Rapid Research to Inform Pandemic Recovery
The Center on Reinventing Public Education (CRPE) has awarded the Research Alliance a grant to examine disparities in the impact of the COVID-19 pandemic on New York City high school students and to identify levers for improving equity in postsecondary outcomes. The study is one of nine quick-turn research projects that CRPE is funding, with support from the Walton Family Foundation, to better understand how Covid-19 has affected high school students and recent graduates around the country. The projects are part of a larger effort by CRPE to spur research on academic recovery and new practices to reimagine education in the wake of pandemic-era school disruptions.
About the Study
Building on our ongoing Equity Indicators initiative, which is taking a systematic account of disparities in educational resources, opportunities, and outcomes in New York City, this study will examine how the pandemic shifted high school students’ academic trajectories, especially in historically underserved and marginalized communities. In partnership with local youth, including the #DegreesNYC Youth Council, the project aims to pinpoint academic opportunities in 9th through 12th grade that are most important for postsecondary success.
In particular, our study will examine:
- How has the COVID-19 pandemic impacted learning opportunities available to high school students in New York City (e.g., access to advanced coursework)? How do these impacts vary across schools? How do these impacts vary for students from historically marginalized groups?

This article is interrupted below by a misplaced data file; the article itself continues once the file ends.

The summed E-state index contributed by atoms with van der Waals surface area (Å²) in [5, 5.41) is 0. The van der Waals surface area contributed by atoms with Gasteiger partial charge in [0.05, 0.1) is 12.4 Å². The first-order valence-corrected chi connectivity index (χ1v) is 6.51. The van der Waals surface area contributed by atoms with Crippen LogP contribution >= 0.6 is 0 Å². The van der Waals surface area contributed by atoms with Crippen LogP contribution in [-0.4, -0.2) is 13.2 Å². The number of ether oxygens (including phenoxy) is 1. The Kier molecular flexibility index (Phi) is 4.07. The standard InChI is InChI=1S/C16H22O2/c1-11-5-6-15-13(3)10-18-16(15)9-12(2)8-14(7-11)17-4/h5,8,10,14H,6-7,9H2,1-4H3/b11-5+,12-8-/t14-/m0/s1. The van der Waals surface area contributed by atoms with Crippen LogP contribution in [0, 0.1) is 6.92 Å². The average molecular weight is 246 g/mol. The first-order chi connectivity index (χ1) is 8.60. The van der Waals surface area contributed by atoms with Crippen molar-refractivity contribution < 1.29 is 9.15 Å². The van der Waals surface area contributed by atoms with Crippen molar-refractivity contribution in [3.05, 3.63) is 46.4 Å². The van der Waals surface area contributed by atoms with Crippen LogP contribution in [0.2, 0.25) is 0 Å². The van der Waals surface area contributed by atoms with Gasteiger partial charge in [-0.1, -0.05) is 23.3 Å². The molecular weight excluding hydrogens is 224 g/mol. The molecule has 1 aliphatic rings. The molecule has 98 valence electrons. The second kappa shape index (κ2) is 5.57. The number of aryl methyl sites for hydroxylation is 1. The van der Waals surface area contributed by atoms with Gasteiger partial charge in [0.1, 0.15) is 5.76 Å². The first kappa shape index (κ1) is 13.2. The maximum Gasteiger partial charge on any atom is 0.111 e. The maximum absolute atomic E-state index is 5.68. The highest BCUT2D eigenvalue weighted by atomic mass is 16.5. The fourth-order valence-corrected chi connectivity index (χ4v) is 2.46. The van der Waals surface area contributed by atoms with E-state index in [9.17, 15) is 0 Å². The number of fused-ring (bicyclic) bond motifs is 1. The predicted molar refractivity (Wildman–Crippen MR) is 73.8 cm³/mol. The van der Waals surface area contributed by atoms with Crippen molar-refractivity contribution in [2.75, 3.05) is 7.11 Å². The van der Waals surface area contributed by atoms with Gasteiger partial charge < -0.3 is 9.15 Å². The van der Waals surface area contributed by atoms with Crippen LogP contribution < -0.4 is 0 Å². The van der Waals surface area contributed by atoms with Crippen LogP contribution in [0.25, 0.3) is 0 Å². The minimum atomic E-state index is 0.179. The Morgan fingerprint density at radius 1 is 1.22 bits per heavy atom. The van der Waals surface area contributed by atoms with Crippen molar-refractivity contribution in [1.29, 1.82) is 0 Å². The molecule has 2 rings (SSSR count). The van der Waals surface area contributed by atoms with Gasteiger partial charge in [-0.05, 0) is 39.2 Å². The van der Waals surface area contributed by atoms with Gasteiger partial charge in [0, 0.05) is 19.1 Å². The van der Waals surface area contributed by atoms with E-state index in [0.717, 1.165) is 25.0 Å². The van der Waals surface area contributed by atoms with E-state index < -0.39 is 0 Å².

- How has the COVID-19 pandemic impacted outcomes for students as they exit NYC high schools (e.g., on-time graduation rates)? How do these impacts vary across schools? How do these impacts vary for students from historically marginalized groups?
- How do opportunities in high school shape postsecondary outcomes (e.g., college enrollment and persistence)? Which opportunities are most important for postsecondary success? How has the relationship between opportunities and outcomes changed as a result of the COVID-19 pandemic? How does this relationship vary for students from historically marginalized groups?
New York City is an instructive context for this work. Approximately one in every 50 public school students in the country attends a NYC school. The City was an epicenter early in the pandemic, and large numbers of students were affected. Thus, we expect findings from this study to have important national implications, providing lessons for policymakers and practitioners about the most promising levers to address deep-rooted inequities in postsecondary access and success.
This project is funded by the Center on Reinventing Public Education.